We started with Comp's popular XE268 grind, a powerful street performance camshaft we have found to offer good driveability, even in daily-use applications with air conditioning and full accessories. This would be the baseline setup, with the plan being to step up the range from there, and gauge the effects. With the cam installed and run in on the dyno, we prepared for the test. The engine settled into a smooth idle at 850 rpm, with just enough grumble to distinguish the test engine as a performance mill. True to form, the XE268 showed very good output, posting 483 hp at 5,300 rpm, and 541 lb-ft of torque at 3,900 rpm. The relatively mild-mannered idle quality and excellent torque lower in the rpm range make the XE268 one of our favorite street grinds. The fast valve action produces output up top that would normally be seen only from a choppier, longer-duration cam of more conventional ramp rates. Testing on our 454 showed 15.7 inches Hg of manifold vacuum at idle, an exceptional level for an engine of this output. If the goal is getting the best of both worlds in a street and strip cam, the XE268 is one of our favorite choices.
In short order, we tore our test engine back down and stabbed in the next size up in the Comp XE line: the 274. The 274 adds 6 degrees of duration at 0.050 inch, bringing it up to 230 degrees. This level of duration is getting toward the edgy side for a true street machine, particularly in an otherwise stock car with an automatic and A/C. To get the most from this cam, an aftermarket higher-stall converter should be part of the program, though four-speed cars will be fine. As expected, the added duration resulted in a decline of idle vacuum, with our instrument now reading 12.4 inches Hg at the same 900-rpm idle. Power was up significantly, with output boosted to 507 hp at 5,700, though peak torque actually dropped slightly to 538 lb-ft at 4,000 rpm. Essentially, the result of the bigger cam was a shift in the torque curve, with a drop in torque in the rpm range below peak torque, and a corresponding gain in torque in the rpm range above.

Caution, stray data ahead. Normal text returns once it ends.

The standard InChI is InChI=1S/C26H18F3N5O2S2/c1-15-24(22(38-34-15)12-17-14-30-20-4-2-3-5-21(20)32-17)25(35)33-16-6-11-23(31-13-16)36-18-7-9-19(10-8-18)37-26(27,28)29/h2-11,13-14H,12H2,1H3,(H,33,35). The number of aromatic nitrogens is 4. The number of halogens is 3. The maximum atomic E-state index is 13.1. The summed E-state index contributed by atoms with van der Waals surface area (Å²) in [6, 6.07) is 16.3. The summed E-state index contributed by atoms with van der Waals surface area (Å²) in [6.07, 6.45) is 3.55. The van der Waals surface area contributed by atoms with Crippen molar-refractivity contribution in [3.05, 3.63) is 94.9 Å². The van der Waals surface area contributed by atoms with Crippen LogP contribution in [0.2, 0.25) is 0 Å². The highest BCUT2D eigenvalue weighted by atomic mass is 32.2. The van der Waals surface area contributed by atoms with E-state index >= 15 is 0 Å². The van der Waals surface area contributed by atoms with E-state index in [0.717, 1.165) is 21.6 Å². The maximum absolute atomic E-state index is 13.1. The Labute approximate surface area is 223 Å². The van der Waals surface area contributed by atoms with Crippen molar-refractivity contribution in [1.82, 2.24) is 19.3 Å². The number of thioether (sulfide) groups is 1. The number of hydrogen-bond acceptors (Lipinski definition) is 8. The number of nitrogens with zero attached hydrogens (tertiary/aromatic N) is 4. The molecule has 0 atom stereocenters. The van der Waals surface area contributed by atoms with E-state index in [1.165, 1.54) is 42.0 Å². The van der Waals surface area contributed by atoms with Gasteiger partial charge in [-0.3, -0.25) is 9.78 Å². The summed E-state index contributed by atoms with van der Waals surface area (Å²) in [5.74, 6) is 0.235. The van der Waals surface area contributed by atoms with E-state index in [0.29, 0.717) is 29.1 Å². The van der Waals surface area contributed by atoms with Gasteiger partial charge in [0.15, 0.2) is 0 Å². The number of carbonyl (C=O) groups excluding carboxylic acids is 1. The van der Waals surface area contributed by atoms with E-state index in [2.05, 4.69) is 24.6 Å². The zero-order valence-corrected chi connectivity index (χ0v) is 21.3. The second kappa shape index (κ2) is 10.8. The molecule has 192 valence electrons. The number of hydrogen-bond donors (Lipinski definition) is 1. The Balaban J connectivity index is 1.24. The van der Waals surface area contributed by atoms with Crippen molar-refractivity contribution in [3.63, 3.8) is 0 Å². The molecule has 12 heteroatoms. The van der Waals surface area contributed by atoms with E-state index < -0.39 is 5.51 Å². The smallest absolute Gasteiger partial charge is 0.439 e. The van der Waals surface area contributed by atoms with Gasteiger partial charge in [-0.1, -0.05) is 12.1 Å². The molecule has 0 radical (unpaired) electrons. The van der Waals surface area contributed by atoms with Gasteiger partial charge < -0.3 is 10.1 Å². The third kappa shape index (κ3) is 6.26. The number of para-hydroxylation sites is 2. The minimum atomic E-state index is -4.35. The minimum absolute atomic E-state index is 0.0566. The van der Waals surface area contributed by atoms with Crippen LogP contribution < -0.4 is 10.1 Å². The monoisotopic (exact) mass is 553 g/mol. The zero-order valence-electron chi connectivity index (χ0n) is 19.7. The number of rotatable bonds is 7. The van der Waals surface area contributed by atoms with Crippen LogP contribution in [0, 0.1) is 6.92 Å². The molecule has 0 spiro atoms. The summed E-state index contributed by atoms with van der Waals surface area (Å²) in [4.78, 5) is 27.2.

It's the higher rpm torque that makes for the higher peak-horsepower output. The large displacement of the 454, with its large rectangular-port cylinder heads, certainly responded favorably to the more generous valve events effectuated by the XE274.
We swapped up one last time, this time moving up to the XE284, not the biggest cam in the XE line, but about as radical as we would consider in a vehicle expected to do any real street time. Make no mistake about it, the 284 is a serious stick, which should be reserved for more serious applications. With the 284, the idle quality changed to a distinct lope, and idle vacuum dropped to 9.5 inches Hg. This cam is best used in a combination designed to complement the higher rpm range in which it's most at home, including gear, converter, and compression. In fact, the recorded drop in cranking compression indicated that our test engine could tolerate a good measure higher compression ratio with this cam. Power accessories can be made to work with sharp ignition tuning and tricks such as vacuum reserve systems for power brakes, throttle jacks system for the A/C, and the like; however the 284 is most in its element in a stripped-down package. Not surprisingly, power at high rpm was up significantly.
Dyno Results Superflow 901 DynoTested At Westech
Dyno Results Superflow 901 DynoTested At Westech